Cultivating Resilience: Your Guide for Staying Mentally Tough in Hard Times

Stay Mentally Tough

The saying “when life hands you lemons, make lemonade” is definitely valid, but we’re pretty sure the person who made that up never had to live through 2020. All jokes aside, however, this popular phrase begs a question: how, exactly, does one turn those lemons into lemonade when the onslaught of lemons feels relentless?

The answer is through mental toughness.

The term “mental toughness” dates back to the early 2000s, when it emerged in the context of sports training. It has since been commonly used in the world of business and psychology, generally referring to a person’s ability to perform well under pressure.

More specifically, mental toughness is characterized by a psychological edge that enables a person to cope better than others with the many demands of a challenging situation. People who demonstrate mental toughness are skilled in remaining determined, focused, confident, and controlled under pressure.

We’re guessing that most people reading this aren’t super-star athletes (and if you are, that’s awesome). Regardless, the methodology of mental toughness can be applied to anyone in a challenging situation. And if this year hasn’t proven to be challenging for pretty much everyone, we don’t know what will.

Overcoming the hurdles of mental and physical exhaustion, quarantine, and a seemingly endless battering of bad news takes grit. It’s certainly not easy, but it’s not impossible, either. Here are some effective tips for strengthening your mental toughness.

Photo by Olia Nayda

Say Goodbye To Self-Limiting Beliefs

The way you speak to yourself matters. Negative self-talk like “I can’t do it,” or, “What if I’m not good enough?” hampers mentally toughness. Instead, try reframing your thoughts in a positive manner, such as, “What if all this hard work I put into this project pays off?” or, “I know it will be challenging, but I’ve survived everything life has thrown at me so far.” Cultivating resilience is only possible when you believe in your own capabilities.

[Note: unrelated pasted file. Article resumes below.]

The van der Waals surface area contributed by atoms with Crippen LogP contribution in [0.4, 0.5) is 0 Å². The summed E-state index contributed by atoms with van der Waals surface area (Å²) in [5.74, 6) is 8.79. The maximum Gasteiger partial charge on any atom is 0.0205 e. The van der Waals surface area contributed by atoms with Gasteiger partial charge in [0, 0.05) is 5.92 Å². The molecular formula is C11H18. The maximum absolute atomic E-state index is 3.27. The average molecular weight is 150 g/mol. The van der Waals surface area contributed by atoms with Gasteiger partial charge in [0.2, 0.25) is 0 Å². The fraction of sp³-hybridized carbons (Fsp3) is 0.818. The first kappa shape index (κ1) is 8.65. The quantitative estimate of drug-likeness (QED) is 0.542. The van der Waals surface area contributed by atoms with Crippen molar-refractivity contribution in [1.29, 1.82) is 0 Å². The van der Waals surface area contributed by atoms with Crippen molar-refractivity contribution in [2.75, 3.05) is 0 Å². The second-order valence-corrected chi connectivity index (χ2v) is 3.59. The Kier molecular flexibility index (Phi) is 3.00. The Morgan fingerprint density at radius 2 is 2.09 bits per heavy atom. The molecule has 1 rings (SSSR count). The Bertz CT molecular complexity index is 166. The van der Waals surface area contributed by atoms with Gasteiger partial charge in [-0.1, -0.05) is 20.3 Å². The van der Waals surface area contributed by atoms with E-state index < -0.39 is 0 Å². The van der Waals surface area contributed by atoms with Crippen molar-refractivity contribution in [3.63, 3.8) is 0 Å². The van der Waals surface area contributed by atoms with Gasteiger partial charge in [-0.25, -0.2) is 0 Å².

Practice Intentional Indifference

In his article “Develop Mental Toughness With This Ancient Practice - Lessons from Marcus Aurelius and Michael Jordan,” author and productivity blogger Darius Foroux writes that developing mental toughness begins with enacting the first principle of Stoicism. TL;DR, the first principle of this ancient practice boils down to “only worry about what matters to you.” Practicing intentional indifference shifts your energy from distractions and to what’s truly important. This gives you more energy, space, and time to focus on what brings you fulfillment, joy, and peace.

Foroux says, “The practice is straightforward: Face something important? Give it your full attention. Is something not important? Move on. That’s the idea. But this only works if you know what’s important to you.”

Photo by Christina

Understand Your Intrinsic Motivation

In her book Grit: The Power of Passion and Perseverance, researcher and author Angela Duckworth defines grit as the perseverance and passion to achieve long-term goals. The book explores the stories of field cadets as they muster through their first days at West Point, teachers working in some of the nation’s toughest schools, and finalists competing in the National Spelling Bee.

The people she interviewed all come from different backgrounds and face varying circumstances. One thing they had in common, though, was that all were pursuing a purpose. They all knew what was important to them. This intrinsic driving force propels people forward despite the odds.

Reflecting on your “why” can help you achieve mental toughness. A purpose puts your priorities and goals into perspective, making them meaningful for you. And if you’re not quite sure of that “why,” check out this handy resource for discovering your purpose, whether it’s in the grand scheme of things or for small moments in time.

Find Your Tribe

Battling it out through hard times is less exhausting when you know you’re not alone. Leaning on the people around you is a key component of mental resilience. Whether you foster a community of friends, mentors, or your family to cheer you on, there is power in unity. Knowing you are cared for and can ask for help when needed will take a mental load off of you.


Cecilia Seiter
Cecilia is a freelance writer and contributor to Slow North. She writes largely about sustainability, especially as it applies to beauty, wellness, and the future of technology. She is a graduate of the journalism department at Cal Poly, San Luis Obispo and is based in Los Angeles, CA.